I am happy to announce there are several programs currently using the IWTLE textbook with beginners. At the end of 2016, various programs and schools in Pennsylvania, Missouri, California, New Jersey and Maryland started using the textbook with beginners and the feedback has been overwhelmingly positive. In an effort to support instructors, I keep an open channel of communication with programs and even provide some sample instructional videos to help in the process of implementing the lessons. There are, of course, people who purchase the textbook through amazon and other sources and they don’t always communicate with me directly, but the streaming of the audio files tells me people in other countries are also using IWTLE. These include Turkey, Saudi Arabia, Sudan, Brazil, the United Kingdom, Sweden, Mexico, Colombia, and several others. For instructors looking for some instructional ideas, or would like to see how I implement aspects of the textbook, I will share some videos of me working with actual students in my class. I will try to produce more videos as time goes on. Please feel free to contact me directly or share your comments. Thank you.
The 2016 TESOL Convention was on my home turf and it was a big occasion. It was the 50 year anniversary, my first textbook was published just a month before, and I was representing the AFT and Baltimore City Community College. Having colleagues, former professors, and new connections all under the same roof magnified the anticipation. The adrenaline was pumping on turbo.
The timing of TESOL 2016 was impeccable, and I made sure to be there every day from the moment the doors opened on Monday morning until everyone scurried out at the last minute on Friday evening. It wasn’t necessary; it was crucial. I attended every session I could and networked with hundreds of people from all over the world. And why was I so immersed in TESOL 2016? Because everything is different now. The narrative on immigration and public funding for programs in general has shifted, and not just in the United States. The stakes seem to be getting higher simultaneously as our profession is making leaps in overall efficiency and the TESOL organization itself grows in size and importance. I roamed the halls and lobbies at the convention center for a one simple reason: networking. Some of it was to promote my textbook; some just to gain another nugget of knowledge to use in my quest to find “keys” that will contribute to unlocking some of the mysteries of adult language acquisition. And with every day there, I refined my ability to hone in on people who could be great contacts. I arrived as the sun was coming out and wouldn’t leave until the dark of night had fallen. As the final moments of the convention frittered, I was spent. My leaden body and feet slowed my pace as I left, but my mind remained ravenous.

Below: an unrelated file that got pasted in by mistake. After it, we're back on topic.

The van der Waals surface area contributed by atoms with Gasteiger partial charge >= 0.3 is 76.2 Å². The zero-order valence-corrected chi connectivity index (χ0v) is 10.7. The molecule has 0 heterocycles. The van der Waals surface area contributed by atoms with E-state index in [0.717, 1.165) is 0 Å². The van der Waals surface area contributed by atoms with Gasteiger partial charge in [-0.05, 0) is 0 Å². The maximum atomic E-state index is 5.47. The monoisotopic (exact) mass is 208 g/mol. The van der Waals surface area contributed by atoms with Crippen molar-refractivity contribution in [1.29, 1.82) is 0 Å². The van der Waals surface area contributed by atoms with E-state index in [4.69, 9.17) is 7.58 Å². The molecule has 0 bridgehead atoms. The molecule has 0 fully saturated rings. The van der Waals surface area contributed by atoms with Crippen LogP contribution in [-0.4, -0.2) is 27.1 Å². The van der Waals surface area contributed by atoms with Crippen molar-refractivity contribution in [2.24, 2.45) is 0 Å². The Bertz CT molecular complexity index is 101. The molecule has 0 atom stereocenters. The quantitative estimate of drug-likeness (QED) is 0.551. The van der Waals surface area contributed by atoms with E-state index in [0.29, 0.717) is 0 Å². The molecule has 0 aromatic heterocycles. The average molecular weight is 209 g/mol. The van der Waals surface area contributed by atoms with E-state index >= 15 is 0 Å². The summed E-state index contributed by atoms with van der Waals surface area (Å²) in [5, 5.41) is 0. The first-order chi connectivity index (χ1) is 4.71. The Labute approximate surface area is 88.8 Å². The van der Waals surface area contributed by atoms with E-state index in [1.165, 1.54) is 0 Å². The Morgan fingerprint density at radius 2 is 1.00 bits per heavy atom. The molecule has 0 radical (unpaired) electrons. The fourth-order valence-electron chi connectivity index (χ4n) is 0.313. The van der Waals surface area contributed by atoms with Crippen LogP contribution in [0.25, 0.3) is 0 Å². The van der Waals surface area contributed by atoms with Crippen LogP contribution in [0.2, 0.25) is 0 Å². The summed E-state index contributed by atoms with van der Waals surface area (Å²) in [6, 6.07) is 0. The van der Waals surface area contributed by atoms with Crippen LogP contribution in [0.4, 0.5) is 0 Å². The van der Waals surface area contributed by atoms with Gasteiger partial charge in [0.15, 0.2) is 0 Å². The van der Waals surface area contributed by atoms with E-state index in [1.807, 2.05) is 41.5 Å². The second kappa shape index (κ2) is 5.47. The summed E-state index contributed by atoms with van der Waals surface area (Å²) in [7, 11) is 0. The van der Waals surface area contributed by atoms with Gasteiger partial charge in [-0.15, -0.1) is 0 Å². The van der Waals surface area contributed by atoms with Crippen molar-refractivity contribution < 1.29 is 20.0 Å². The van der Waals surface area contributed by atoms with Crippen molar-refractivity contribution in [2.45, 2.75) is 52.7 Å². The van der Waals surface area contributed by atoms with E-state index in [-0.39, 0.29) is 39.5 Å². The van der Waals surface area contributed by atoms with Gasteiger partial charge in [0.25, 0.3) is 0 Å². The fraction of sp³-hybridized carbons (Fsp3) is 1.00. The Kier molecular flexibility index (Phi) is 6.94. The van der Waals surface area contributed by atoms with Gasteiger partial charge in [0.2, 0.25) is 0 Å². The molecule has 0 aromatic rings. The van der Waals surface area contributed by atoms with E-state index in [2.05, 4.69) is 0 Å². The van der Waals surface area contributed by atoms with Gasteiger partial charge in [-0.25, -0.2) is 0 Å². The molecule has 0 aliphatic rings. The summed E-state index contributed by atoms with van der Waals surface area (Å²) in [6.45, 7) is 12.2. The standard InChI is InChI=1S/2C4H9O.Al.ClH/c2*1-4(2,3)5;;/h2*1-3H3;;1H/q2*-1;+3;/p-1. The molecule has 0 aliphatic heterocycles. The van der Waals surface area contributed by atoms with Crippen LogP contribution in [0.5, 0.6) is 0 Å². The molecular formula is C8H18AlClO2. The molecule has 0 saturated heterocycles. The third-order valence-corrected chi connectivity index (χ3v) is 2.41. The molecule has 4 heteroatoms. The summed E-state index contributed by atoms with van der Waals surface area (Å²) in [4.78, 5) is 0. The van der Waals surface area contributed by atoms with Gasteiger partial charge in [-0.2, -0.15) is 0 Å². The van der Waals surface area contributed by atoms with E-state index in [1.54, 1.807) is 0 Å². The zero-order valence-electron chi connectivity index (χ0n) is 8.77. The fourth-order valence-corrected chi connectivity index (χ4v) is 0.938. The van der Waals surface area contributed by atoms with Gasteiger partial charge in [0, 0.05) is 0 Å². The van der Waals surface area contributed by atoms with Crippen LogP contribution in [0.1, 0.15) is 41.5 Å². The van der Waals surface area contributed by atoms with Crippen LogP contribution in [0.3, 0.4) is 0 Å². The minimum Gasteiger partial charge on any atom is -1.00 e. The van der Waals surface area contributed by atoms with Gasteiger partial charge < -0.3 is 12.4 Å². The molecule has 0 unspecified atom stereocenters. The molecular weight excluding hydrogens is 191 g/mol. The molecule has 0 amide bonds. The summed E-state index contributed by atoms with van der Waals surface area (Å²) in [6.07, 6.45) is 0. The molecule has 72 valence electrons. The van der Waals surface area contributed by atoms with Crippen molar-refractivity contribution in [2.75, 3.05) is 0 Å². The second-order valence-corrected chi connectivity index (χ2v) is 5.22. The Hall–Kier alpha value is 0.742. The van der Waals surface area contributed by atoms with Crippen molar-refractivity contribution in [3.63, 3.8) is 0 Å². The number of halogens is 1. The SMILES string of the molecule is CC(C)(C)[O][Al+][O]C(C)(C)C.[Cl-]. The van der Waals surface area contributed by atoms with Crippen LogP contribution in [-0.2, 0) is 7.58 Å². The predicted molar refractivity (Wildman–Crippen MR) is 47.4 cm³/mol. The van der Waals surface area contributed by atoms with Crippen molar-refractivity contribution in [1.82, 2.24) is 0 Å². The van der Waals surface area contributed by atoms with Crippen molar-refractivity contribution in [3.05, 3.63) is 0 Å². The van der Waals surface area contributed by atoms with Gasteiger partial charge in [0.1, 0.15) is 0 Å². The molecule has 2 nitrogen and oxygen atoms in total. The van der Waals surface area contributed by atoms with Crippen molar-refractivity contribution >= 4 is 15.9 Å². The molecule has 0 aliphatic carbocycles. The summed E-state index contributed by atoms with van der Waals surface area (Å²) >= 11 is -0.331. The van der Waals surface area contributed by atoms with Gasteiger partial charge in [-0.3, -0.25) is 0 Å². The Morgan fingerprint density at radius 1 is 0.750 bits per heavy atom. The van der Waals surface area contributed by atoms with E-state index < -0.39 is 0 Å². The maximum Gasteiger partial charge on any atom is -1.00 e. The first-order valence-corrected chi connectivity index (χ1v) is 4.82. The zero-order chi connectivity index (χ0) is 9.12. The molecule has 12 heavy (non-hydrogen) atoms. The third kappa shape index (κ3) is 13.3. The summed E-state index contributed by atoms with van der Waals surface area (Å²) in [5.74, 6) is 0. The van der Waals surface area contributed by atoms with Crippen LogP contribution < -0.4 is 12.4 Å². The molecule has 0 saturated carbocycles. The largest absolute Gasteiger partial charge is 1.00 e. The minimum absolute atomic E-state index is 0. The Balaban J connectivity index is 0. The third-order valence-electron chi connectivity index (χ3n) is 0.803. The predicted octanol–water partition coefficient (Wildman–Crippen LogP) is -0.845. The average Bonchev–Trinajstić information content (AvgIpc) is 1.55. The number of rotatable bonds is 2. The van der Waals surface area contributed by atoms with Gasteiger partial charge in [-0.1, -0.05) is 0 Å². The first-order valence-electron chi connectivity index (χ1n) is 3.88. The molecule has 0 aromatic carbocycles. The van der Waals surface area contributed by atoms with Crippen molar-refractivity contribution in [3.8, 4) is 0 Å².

Everything teachers need to know about the strategies and application of the lessons in the textbook “I Want To Learn English” for Level 1 Beginners is in the Teacher’s Manual. This manual gives an in depth look into all the nuances of the student textbook, gives suggestions and expanded activities, rationale for lessons, and gives a thorough explanation of every Section and subsection. The manual also includes some additional worksheets and activities which are not in the student textbook, audio scripts, answer keys and illustrations to make the application of IWTLE as user friendly as possible to instructors of English all over the world. Order your copy here.
The following video features part of a review lesson on long and short vowels. It demonstrates visual associations with auditory and articulated comprehension of distinct pronunciations of English sounds (specifically long and short vowels) in English words. The words used in the examples are one-syllable words so students may have the least amount of distractions (to avoid confusion) in focusing on the specific vowels sounds being targeted and studied.